Unemployment programs have delivered more than $650 billion to Americans in the last year, but at least $63 billion was dispersed improperly, much of it caused by fraud, according to February 2021 data from the U.S. Department of Labor’s Office of the Inspector General. Some unemployment fraud victims uncover the crime when they go to apply for benefits, but many others are only realizing what happened now as they prepare to file their taxes. They may get a letter out of the blue from the IRS or a state agency, detailing unemployment benefits they supposedly applied for and received last year — possibly with a significant, unexpected tax bill.
A tough but important lesson we’ve learned while assisting members with unemployment fraud claims is that the burden falls heavily on the shoulders of individual victims. If you are the victim of unemployment fraud, the government doesn’t allow you to enlist the services of a company or a private investigator to gather evidence of a false claim and resolve it on your behalf. You must act as your own representative and advocate to clean up the mess. We can provide support, advice and consultation to walk our members through the process, step by step, but it still requires months of active participation and many different forms to clear up a case.
Five Ways To Protect Yourself From Unemployment Fraud
I believe there is an opportunity for reform here to ease the stress experienced by victims, but in the meantime, it’s important to know how to protect yourself. It is well worth your time and effort to take preemptive action to avoid being a victim of unemployment fraud. Here are a few small steps that will make a big difference:
• Create an account at www.ssa.gov (Social Security Administration), where you can review your earnings statement. Look for errors or discrepancies that might indicate someone reporting fraudulent income.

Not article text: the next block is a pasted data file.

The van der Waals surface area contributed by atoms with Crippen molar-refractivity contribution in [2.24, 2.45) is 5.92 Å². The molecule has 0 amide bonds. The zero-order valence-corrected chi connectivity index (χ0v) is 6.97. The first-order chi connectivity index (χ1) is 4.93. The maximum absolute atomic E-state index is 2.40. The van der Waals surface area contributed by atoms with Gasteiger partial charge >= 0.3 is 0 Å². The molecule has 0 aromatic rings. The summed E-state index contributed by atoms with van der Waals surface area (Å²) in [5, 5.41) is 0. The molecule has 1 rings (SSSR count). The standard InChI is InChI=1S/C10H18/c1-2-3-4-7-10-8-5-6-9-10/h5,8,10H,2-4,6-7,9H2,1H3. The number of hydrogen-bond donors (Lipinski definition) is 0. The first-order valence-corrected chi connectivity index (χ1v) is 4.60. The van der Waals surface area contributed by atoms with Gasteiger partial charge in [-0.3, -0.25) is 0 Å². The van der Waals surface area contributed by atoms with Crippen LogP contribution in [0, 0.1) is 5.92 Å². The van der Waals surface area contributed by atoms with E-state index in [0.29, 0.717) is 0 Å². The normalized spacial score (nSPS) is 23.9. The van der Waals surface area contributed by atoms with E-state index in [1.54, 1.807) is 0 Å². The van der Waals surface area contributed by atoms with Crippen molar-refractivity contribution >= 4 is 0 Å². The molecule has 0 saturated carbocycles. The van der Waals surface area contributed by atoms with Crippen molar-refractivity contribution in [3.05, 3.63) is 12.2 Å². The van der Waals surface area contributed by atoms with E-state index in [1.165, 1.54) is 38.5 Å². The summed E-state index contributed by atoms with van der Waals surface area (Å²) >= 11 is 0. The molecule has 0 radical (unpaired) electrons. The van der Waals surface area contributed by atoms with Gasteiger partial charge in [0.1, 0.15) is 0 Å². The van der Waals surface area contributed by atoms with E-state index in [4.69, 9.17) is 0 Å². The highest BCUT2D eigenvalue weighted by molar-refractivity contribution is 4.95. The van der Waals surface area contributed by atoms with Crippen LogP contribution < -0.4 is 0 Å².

• Never provide personally identifiable information (PII) — such as your birthdate, Social Security number or mailing address — to an unknown source via email, text message, phone call or website. Be vigilant about not clicking links or downloading attachments in emails from unfamiliar senders.
• Monitor your credit card and bank accounts regularly for fraudulent activity, and report unauthorized transactions immediately.
• At least once a year, check copies of your credit report from each of the three major credit bureaus (Transunion, Equifax and Experian). If you find inaccuracies, request a credit or security freeze to prevent anyone from opening new accounts in your name. If your credit reports are accurate, set a fraud alert for each report.
What To Do If You’re A Victim Of Unemployment Fraud
If you find that someone has filed a false unemployment claim in your name, report it right away by filing an Identity Theft Affidavit (IRS Form 14039) at identitytheft.gov. If you did file for unemployment benefits but were denied because of a false claim, contact the benefits agency and explain your situation. Provide as much information as possible, and ask them what else they need to resolve the issue.
The unemployment system will unfortunately remain a target for scammers for the foreseeable future. Put security measures in place now to protect yourself from potential harm. Just like locking your doors and having home insurance, your unique identity is your responsibility to protect.